ElasticSearch index templates let you specify settings and/or mappings for indexes that match certain name patterns upfront. For example, in the case of one index per company in the app, it may be desirable to use the same mapping types (schema) for all indexes. Because it is likely that the indexes are named the same way (e.g. customer[identifier]), index templates are applied to indexes matching a certain naming pattern.

To create a template, use the clojurewerkz.elastisch.rest.index/create-template function:

# creates a template index that will be applicable to indexes named
# account000001, account000002, account000003 and so on
(clojurewerkz.elastisch.rest.index/create-template conn "accounts" :template "account*" :settings {"index" {"refresh_interval" "60s"}})

To delete a template, there is clojurewerkz.elastisch.rest.index/delete-template:

(clojurewerkz.elastisch.rest.index/get-template conn "accounts")

Finally, clojurewerkz.elastisch.rest.index/get-template lets you retrieve information about an indexisting index template:

(clojurewerkz.elastisch.rest.index/delete-template conn "accounts")

Index Aliases

clojurewerkz.elastisch.rest.index/update-aliases and clojurewerkz.elastisch.rest.index/get-aliases are new functions that implement support for index aliases:

(clojurewerkz.elastisch.rest.index/update-aliases
                                   conn
                                   [{:remove {:index "accounts0001" :alias "new-accounts"]}}
                                    {:add {:index "accounts0001" :alias "old-accounts"}}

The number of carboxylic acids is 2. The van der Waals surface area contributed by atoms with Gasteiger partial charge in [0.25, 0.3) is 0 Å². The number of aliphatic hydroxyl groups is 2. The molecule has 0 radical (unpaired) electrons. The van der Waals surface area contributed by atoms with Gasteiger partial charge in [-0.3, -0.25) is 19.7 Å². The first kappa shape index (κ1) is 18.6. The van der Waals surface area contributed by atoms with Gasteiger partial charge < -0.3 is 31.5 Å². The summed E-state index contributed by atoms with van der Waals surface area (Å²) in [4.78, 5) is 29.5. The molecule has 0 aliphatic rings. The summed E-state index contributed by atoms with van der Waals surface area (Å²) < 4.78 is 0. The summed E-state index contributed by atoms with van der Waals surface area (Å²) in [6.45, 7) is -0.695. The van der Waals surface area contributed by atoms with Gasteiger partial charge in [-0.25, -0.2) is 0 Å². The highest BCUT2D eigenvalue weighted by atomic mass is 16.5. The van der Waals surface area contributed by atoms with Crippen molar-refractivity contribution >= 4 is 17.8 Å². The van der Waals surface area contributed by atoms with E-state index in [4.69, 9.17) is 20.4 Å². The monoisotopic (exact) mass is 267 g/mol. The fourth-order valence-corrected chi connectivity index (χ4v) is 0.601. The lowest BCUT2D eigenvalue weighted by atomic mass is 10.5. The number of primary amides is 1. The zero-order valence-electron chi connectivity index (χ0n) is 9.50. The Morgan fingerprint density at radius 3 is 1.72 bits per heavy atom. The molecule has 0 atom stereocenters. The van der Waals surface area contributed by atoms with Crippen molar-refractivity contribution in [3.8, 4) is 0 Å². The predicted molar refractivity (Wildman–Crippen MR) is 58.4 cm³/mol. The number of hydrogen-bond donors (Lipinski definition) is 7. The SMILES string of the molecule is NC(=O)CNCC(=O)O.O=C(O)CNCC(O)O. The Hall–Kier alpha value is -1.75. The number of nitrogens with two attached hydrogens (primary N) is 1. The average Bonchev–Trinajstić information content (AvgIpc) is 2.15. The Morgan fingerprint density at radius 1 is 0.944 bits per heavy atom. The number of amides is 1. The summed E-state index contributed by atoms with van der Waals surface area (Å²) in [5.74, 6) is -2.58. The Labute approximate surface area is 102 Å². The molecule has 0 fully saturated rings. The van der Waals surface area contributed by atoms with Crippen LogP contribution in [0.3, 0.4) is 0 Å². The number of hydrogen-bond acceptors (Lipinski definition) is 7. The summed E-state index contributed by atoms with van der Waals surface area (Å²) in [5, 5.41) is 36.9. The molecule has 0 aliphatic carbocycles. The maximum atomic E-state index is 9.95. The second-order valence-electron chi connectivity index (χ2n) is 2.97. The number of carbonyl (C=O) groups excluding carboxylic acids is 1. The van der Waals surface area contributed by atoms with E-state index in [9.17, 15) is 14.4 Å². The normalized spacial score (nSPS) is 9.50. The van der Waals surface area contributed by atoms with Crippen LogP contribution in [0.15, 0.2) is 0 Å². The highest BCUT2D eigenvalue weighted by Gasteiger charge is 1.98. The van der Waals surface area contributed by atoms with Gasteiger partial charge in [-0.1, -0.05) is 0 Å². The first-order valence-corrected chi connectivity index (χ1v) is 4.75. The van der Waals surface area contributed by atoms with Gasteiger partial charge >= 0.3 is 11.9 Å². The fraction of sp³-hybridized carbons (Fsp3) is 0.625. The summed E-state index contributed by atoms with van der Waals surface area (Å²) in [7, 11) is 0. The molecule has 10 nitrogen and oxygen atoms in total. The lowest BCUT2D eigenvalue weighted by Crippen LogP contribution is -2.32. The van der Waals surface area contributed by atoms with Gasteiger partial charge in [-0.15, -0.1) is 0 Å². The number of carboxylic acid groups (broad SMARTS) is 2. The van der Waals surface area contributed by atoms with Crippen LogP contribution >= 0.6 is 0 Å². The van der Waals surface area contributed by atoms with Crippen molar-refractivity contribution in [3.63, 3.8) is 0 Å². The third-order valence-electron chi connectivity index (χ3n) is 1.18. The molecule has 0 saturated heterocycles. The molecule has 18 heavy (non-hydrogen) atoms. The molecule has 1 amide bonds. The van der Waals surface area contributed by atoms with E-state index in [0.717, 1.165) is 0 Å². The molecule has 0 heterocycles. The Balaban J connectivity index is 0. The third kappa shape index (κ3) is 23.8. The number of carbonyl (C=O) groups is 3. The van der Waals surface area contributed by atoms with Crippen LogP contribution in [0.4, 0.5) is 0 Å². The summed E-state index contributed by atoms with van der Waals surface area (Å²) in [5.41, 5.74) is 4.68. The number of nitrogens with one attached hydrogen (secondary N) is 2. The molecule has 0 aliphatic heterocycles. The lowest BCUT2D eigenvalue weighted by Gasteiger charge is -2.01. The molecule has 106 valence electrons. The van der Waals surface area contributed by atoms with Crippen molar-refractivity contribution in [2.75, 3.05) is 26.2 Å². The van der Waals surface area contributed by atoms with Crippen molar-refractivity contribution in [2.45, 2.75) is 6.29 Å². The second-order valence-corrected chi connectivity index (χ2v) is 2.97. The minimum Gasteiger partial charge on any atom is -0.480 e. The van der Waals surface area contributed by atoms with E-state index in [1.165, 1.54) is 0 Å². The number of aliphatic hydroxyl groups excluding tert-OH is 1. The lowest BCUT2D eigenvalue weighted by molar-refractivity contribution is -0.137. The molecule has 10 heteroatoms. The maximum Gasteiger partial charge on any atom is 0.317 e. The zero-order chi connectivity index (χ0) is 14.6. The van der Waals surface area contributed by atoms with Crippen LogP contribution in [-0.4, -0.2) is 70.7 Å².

{:add {:index "accounts0002" :alias "current-accounts"}}
                                    {:add {:index "accounts0002" :alias "new-accounts"}}])])

(clojurewerkz.elastisch.rest.index/get-aliases conn "accounts0001")

It is possible to have multiple aliases for an index or one alias to refer to multiple indexes.

NB The native client has a slightly different interface, and should be used as follows (note the difference between index and indices, alias and aliases in this example):

(clojurewerkz.elastisch.native.index/update-aliases
                                   conn
                                   [{:remove {:index "accounts0001" :aliases "new-accounts"]}}
                                    {:add {:indices "accounts0001" :alias "old-accounts"}}
                                    {:add {:indices "accounts0002" :alias "current-accounts"}}
                                    {:add {:indices "accounts0002" :alias "new-accounts"}}])])

Misc Topics

How to Set Index Refresh Interval

Set the index.refresh_interval to a value like "5s", "30s", "30m" and so on when you create an index or update index settings:

(ns clojurewerkz.elastisch.docs.examples
  (:require [clojurewerkz.elastisch.rest :as esr]
            [clojurewerkz.elastisch.rest.index :as esi]))


(defn -main
  [& args]
  (let [conn (esr/connect "http://127.0.0.1:9200")]
    ;; create an index with explicitly provided settings
    (esi/create "myapp_development" :settings {"index" {"refresh_interval" "30s"}})))

For example, to set index.refresh_interval to 10 seconds, pass the following map for the :settings key:

{:index {:refresh_interval "10s"}}

The _all Field

The _all field is a special document field that includes the content of one or more (possibly all) document fields combined. It is helpful in cases when querying against documents with unknown document structure.